Use dried red chillies and tomato puree for a bright color.

Vera Umrigar’s Parsi Fish Vindaloo

The Goan pork vindaloo is extremely well-known, but this tangy fish vindaloo is a gem that deserves a permanent place in your recipe collection. The flaming red colour is a red herring – it isn’t that spicy!

Make the tomato puree using bright red tomatoes and process them in a puran maker or a food mill. This way you will maintain a bright red colour.

Ingredients (Serves 4-5)

1 kg silver pomfret steaks (about 8 pieces plus head and tail)

For the masala:

15 red kashmiri or bedgi chillies with stalks removed, broken into bits

8-10 large cloves of peeled garlic

5 tsp cumin seeds

2 tsp red vinegar or to taste (kolahs or kalverts)

½ cup chopped red onions

4 cups fresh tomato puree

¼ cup crumbled jaggery or to taste

1 cup chopped fresh coriander leaves

¼-1/2 cup vegetable oil for cooking

Salt to taste

Method:

1. Grind the first 5 ingredients for the masala to a smooth, fine paste. This will take several minutes. Add a little water if required.

2. Heat oil in a large non-stick skillet on a medium flame.

3. Add the ground paste and cook, stirring frequently about 8-9 minutes. Scrape the bottom of the pan and the sides to prevent the spice paste from sticking to the bottom. When the oil begins to separate from the sides, stir in the tomato puree and continue to cook for 10 minutes on a medium flame until the mixture bubbles and thickens.

4. Add 1 tbsp of jaggery and 2 teaspoons of salt. Stir well.

5. Lower the flame and add the fish slices one at a time and the coriander leaves. Stir gently.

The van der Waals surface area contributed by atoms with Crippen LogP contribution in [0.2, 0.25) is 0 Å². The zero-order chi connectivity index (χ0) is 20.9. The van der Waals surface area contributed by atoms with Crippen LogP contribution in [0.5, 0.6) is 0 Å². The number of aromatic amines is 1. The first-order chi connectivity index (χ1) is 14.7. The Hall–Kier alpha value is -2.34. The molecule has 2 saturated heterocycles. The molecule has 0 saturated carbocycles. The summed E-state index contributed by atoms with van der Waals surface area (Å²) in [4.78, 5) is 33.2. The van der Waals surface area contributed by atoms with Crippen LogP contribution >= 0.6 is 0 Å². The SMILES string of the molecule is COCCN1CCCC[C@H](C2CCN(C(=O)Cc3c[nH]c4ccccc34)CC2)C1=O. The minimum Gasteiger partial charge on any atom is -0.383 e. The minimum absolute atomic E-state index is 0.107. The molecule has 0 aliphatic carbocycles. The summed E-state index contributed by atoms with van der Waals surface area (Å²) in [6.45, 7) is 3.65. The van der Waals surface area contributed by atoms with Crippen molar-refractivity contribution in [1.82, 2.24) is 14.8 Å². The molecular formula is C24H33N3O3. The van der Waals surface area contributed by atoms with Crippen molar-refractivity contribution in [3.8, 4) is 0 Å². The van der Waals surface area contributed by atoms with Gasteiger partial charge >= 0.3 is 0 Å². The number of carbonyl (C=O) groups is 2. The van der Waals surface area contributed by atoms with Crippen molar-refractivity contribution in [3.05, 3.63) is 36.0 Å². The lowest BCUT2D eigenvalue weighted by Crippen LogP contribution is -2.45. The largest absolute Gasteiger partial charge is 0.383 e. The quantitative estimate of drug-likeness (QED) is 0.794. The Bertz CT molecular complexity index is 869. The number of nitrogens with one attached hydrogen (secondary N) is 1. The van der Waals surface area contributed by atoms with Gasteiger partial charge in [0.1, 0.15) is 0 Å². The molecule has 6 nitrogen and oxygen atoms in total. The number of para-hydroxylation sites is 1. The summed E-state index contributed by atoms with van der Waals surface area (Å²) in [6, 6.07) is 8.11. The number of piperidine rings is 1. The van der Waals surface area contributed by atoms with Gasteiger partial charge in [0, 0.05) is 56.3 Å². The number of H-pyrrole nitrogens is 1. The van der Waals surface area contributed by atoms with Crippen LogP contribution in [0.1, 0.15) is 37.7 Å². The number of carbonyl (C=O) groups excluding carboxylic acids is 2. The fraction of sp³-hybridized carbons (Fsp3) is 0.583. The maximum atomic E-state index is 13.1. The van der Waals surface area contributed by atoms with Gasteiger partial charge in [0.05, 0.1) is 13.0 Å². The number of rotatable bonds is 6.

6. Cook until fish is tender.

7. Taste for salt and sweetness. Add more vinegar, jaggery and salt if required.

8. Serve with toor dal khichdi or plain white boiled rice.

 

PUNJABI BAINGAN BHARTA/FIRE ROASTED EGGPLANT WITH TOMATOES

THIS STYLE OF ROASTED AND MASHED EGGPLANT IS POPULAR ALL OVER INDIA AND A CLASSIC STYLE OF HOME COOKING EVERYWHERE AND POULAR IN DHABAS IN PUNJAB. IN HOME KITCHEN THE EGGPLANT IS NOT PUREED BUT COARSELY MASHED.

I ATE THIS DISH AT SEVERAL DHABAS IN BOTH PUNJAB AND CHANDIGARH AND WHILE THEY WERE ALL GOOD I PREFER THE ONES MADE AT HOME WHERE THE BULK OF THE DISH IS EGGPLANT SEASONED WITH A RESTRAINED AMOUNT OF MASALA.  A YELLOW DAL IS A GOOD ACCOMPANIMENT TO A BHARTA.

SERVES 6

3 400 GRAM PURPLE EGGPLANTS/AUBERGINE/ITALIAN EGGPLANTS

1 TEASPOON CUMIN SEEDS

2 DRIED RED KASHMIRI CHILLIES STALKED REMOVED

1 INCH PIECE OF CINNAMON

1 BLACK CARDAMOM

1 TEJPATTA OR DRIED BAY LEAF

4 TBSP VEGETABLE OIL

1/2 CUP FINELY CHOPPED RED ONION

2 TBSPNS GARLIC AND GINGER PASTE

1 CUP PLUM TOMATOES CHOPPED

1 TEASPOON TURMERIC

SALT TO TASTE

 

METHOD

ROAST THE EGGPLANT ON AN OPEN FLAME OR A CHARCOAL BARBEQUE UNTIL COMPLETELY CHARRED, SOFT AND TENDER. COOL THEN REMOVE CHARRED SKIN GENTLY AND DISCARD.  WASH EGGPLANT VERY LIGHTLY IN WATER AND DISCARD LARGER PATCHES OF SEEDS. RESERVE

HEAT OIL IN A LARGE NON STICK SKILLET AND ADD CINNAMON, BAY LEAF AND CARDAMOM AND SAUTE 1 MINUTE. REMOVE WITH SLOTTED SPOON. ADD THE RED CHILLIES AND CUMIN SEEDS AND SAUTE 1 MINUTE. ADD ONIONS AND SAUTE 2 MINUTE UNTIL SOFT AND OPAQUE. ADD TOMATOES AND SAUTE UNTIL PULPY AND SOFT 2-3 MINUTES.

ADD GARIC AND GINGER PASTE AND STIR WELL. SAUTE 2 MINUTES UNTIL FRAGRANT.

ADD TURMERIC, AND STIR WELL.  ADD THE EGGPLANT AND MASH COARSELY . ADD SALT TO TASTE.

GARNISH WITH FINELY CHOPPED CORIANDER OR CILANTRO LEAVES.

SERVE HOT WITH PARATHAS, KHULCHAS OR ROTI.

 

 

Amba Sasav/ sasaam-Mango Curry with Mustard

AMBÉ SASAV

Seasoned Mango Curry

6 servings

In Karwar, Karnataka the Kala Ishaad mango is used to prepare this mango curry, in other parts of the Konkan coast Ghontan, small sucking mangoes are preferred. Sasav in Konkani means mustard so it is the principal spice in this dish.

Raywal, Mayapuri, Dussheri and Rajbhog mangoes, with a more watery flesh also give the curry a good consistency. 

The pulp is squeezed off the seed, called ‘bata’ and left a little chunky, but if you prefer a smooth curry you can blend it. Traditionally the bata are returned to the curry and served as part of the portion over hot plain, boiled, white rice. 

In the Konkan, hot rice is often served with chilled curries such as sol or ambé sasav. The word saasam is mustard in Konkani.

Ingredients 

8 large over-ripe mangoes or 12-14 small sucking mangoes

1½ tsp salt or to taste 

Jaggery if required

Spice paste